This theory holds true for other organs as well. Beef eyeballs are full of vitamin A. Our ancestors intuitively knew that eyes support eye health. And science now shows that vitamin A is essential for good eye vision. [*] Beef brains, similarly, contain nutrients essential to the brain, such as phosphatidylcholine, phosphatidylserine [*] and the omega-3 fats EPA and DHA. 


By now you’ve learned that every organ has their own specialty and for kidney, that is selenium, choline and diamine oxidase.

With a nutritional profile similar to that of liver, kidney is a true superfood. It is high in vitamin B12 and heme iron, and it has a good balance of copper and zinc. Kidney also contains a rare amino acid, L-ergothioneine, which promotes the kidney health of those who consume it! [*] Again, this shows that it is a great strategy to eat the animal organ for the good of your own.

Last, and not least, kidneys are rich in the DAO enzyme. This enzyme acts as a histamine blocker and is essential for people struggling with histamine intolerance. Instead of a synthetic DAO supplement, eating kidneys or taking a kidney supplement is a great strategy to break down histamine in the body. [*]

Food vs. A supplement

While reading about the different nutrients in organ meats, it may have occurred to you why you have to go through all the hassle of finding where to buy the organs, how to prepare them and then the fact that you may not like the taste of it at all? So isn’t a liposomal coq10 supplement much easier than silver skinned beef heart?

Unfortunately, it doesn’t work that way. It’s time to explain the concept of food synergy.

Real whole foods provide a complex set of enzymes, compounds, vitamins, minerals and cofactors that we as humans have evolved to digest. This is very different from taking isolated (often synthetic) nutrients in a pill. [*]

The idea behind eating real food instead of isolated supplements is called “food synergy.” This concept is based on scientific research showing that nutrients such as vitamin A, vitamin K and selenium work not alone, but in combination with other substances from food. [*]

There are more examples of food synergy that you may be familiar with, from a 2009 research article in the American Journal of Clinical Nutrition[*]:

  • Tomato consumption had a greater effect on prostate tissue than lycopene alone.
  • Whole pomegranates and broccoli had greater antiproliferative and in vitro chemical effects than did some of their individual constituents.
  • Drug-induced mammary tumor incidence was reduced by apples in a rat model, more so by using the whole apple than the flesh only.

Are organ supplements just as good as eating the organ itself?

The above may leave you wondering if an organ supplement is then just as good as eating the organ itself. Nutrition scientist Chris Masterjohn, PhD made an informative video in response to the question “Are liver supplements just as good as liver?”. Briefly, his advice is: take both.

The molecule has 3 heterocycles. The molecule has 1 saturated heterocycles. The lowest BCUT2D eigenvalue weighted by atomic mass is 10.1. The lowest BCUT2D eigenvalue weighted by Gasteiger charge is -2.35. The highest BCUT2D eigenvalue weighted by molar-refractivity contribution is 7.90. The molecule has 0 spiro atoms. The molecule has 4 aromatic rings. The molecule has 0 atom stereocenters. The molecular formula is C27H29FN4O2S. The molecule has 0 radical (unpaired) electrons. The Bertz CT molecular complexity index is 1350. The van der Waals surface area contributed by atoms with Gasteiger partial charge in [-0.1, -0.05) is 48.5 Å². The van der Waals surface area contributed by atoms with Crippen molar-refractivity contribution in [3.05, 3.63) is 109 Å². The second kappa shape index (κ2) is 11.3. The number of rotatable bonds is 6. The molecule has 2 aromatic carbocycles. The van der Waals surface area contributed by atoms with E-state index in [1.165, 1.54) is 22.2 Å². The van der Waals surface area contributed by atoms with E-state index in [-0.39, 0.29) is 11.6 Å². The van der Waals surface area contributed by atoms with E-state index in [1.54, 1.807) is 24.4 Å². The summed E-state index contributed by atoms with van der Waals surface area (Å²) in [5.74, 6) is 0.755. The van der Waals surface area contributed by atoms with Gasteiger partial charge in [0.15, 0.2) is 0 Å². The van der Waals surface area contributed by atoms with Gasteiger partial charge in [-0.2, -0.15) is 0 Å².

Organ supplements are primarily intended for people who do not eat organ meat. But there are also benefits to taking small doses of organ meat daily. According to Chris, the most ideal scenario is a consumption of 10 to 20 grams of liver per day. The reason is because you get a much better B12 status if you eat a small dose of liver every day, rather than once a week. But eating liver from day to day is not feasible for many people. This is where a liver supplement (or any other organ supplement) comes in. The supplement allows people who don’t eat organ meats very often to get the nutrients in small doses every day. 

You can watch Chris’s nuanced answer here

How to get more organ meats into your diet

If you’re not so adventurous and the idea of eating a heart, kidney or liver creeps you out, an organ supplement is the easiest step to include more organ meats into your diet. 

Nordic Kings offers 100% grass-fed, organic organ supplements sourced from Swedish cattle. Our products are completely free of growth hormones, pesticides and antibiotics. Free from fillers and additives such as flow agents, binders, magnesium silicate and all similar additives. In addition, our organ supplements are 100% freeze-dried, which unlike traditional heat drying, preserves the important heat-sensitive vitamins, minerals and co-factors that make organ meat the amazing superfood it truly is. 

100% grass-fed organic organ supplements from Nordic Kings

However, besides organ supplements there are other approachable ways to eat organ meat. Liver pate or sausage may be something you remember from your childhood and has a creamy accessible taste. Perhaps your local butcher sells a farm pate with nuts, cranberries or garlic. Or you could make one yourself at home. Like this rustic liver pate recipe with bacon around it.

Another thing you can do is ask your butcher to mix organ meats with minced meat, so you can make meatballs (like these Turkish – hidden liver – meatballs with cacik) or a meatloaf (see a recipe with heart, kidney, liver and ground beef here). We can assure you that you will hardly notice the difference.

Want to try the real thing? Here’s a blog from the Weston A Price foundation on how to properly prepare liver for those who don’t like liver and how to win them over!